3. Don’t Use The Tree
5.3, 30′, R, F.A R. Chisnall, T. Priest
Start at the obvious left leaning crack that starts near a tree on the corner of the face. Climb the crack up and to the left, avoiding use of the tree as much as possible.
4. The Wedge ***
5.4, 65′, PG, F.A. Unknown
Start at the right hand corner of the main face, following the flaring crack all the way up the rock face. You can follow the crack through the overhang, or you can go right or left. Continue up until you reach a body sized crack. Stem your way up this crack for a finish at the top.
5. Odium Direct ***
5.7, 70′, R, F.A. I. McKay, R. Chisnall, Brian Harcomb
Start directly below an obvious overhang on the main face, just left of The Wedge. Climb over the overhang, and follow the main face up and slightly to the left, finishing at a set of bolts on the top.
6. Dilemma **
5.7, 70′, R, F.A. R. Chisnall, I. McKay, Dave McWhirter
Start 10′ to the left of Odium Direct and pull up through the notch in two overhangs. Follow the face up towards the next overhang, keeping clear of the tree and obvious crack on the left. Finish the same as Odium Direct.
7. Kiddie’s Corner ***
5.1, 40′, PG, F.A. Unknown
Start on the left hand corner of the Odium Wall. Follow the obvious crack up and left, finishing on the ledge above with two bolted anchors. Hardest part is the start. An alternate finish is to continue up past the ledge, following the crack past the tree and up to the top of the cliff. This is a very popular place to learn how to trad lead, as the grade is easy, and the protection is good, especially past the ledge. A lead alternate that I am also fond of, is just below the ledge, traverse right underneath the tree and join up with the crack just to the lefty of Dilemma. Follow this to the top.
8. Synergy ***
5.9, 40′, PG, F.A. R. Chisnall, B. Baxter, I. McKay
Start on the left face of a large arrete, underneath an obviously bolted line. Follow the bolts up and left, ending on the ledge. Somewhat beta intensive, and a little contrived, as many people will tell you not to use the arrete.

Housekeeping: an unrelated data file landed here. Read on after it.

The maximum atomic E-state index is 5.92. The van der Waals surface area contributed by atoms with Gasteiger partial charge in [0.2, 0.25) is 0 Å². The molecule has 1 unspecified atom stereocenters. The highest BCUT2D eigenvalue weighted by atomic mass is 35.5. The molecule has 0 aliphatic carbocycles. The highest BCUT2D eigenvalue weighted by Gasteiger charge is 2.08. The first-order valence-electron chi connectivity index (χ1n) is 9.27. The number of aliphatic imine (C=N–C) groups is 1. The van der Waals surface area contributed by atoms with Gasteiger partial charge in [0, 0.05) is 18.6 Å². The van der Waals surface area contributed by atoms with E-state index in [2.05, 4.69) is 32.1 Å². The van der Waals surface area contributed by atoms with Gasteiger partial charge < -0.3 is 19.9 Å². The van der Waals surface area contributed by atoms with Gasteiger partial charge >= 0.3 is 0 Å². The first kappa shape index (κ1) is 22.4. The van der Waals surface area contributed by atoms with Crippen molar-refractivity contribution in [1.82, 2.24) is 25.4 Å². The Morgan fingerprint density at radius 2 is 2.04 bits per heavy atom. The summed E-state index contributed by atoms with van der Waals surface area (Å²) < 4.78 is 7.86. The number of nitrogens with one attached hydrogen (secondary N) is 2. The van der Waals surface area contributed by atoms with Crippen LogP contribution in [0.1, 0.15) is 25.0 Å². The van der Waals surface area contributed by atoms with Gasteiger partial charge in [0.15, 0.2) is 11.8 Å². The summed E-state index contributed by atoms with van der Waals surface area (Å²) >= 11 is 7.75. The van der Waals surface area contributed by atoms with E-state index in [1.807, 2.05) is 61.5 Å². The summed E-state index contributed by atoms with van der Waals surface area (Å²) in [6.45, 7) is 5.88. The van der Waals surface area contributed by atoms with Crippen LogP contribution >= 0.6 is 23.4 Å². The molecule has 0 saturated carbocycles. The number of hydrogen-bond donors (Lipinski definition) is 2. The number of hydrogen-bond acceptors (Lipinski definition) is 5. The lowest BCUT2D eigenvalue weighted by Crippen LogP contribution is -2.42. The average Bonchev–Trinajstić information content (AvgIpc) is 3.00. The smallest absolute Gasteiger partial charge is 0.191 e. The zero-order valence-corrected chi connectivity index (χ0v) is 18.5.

9. One Step at a Time
5.6, 20′, R, F.A. Unknown
Pull up on the left side of a large block, then follow up and left on some easy slab climbing towards the bolts on the top of the cliff. Hardest part is at the bottom, and then the rest is very easy.
10. Testicular Torsion ***
5.11c, 25′, PG, F.A. R. Chisnall, I. McKay
A mixed climb with two bolts and places for a nut or two at the start. Start 10′ left of One Step at a Time, pulling up a finger crack to sloped bulge for your feet, with a bolt directly above. Moves are not obvious, and requires a great deal of route finding to get past the crux. Crimpy moves mixed with overhanging rock make this a decent challenge.
11. Fred’s Folly ***
5.9+, 25′, PG, F.A. Unknown
Start below a large crack in the top of the cliff, 5′ left of Testicular Torsion. Pull up on fingery holds to a rest point where you can practically sit down and have tea. Finish with hand jams in the the crack above. Very enjoyable.
12. Camisole Cusp ***
5.12a or A1, 25′, G, F.A. R. Chisnall, B. Baxter
Start left of Fred’s Folley. Ascend the steep wall and left to the first bolt, and then follow the bolts to the top. Extremely tough (what 5.12 isn’t?), sustained climb.
13. Deliverance ***
5.10c or A3, 25′, G, F.A. R. Chisnall
A mixed climb with one bolt. Start 20′ left of Fred’s Folley. Climb the large block on your left, and then up the face towards a bolt just before an overhanging crux. Pull the overhang, and climb left of a tree that will likely get in your way.
I realize that I did not include Kamasutra Surprise, a 5.13 left of Synergy. I tried to post the most commonly climbed routes, and that one has never seen a lead ascent to my knowledge. It is listed on both rockclimbing.com and thecrag.com if you are desperate for the info.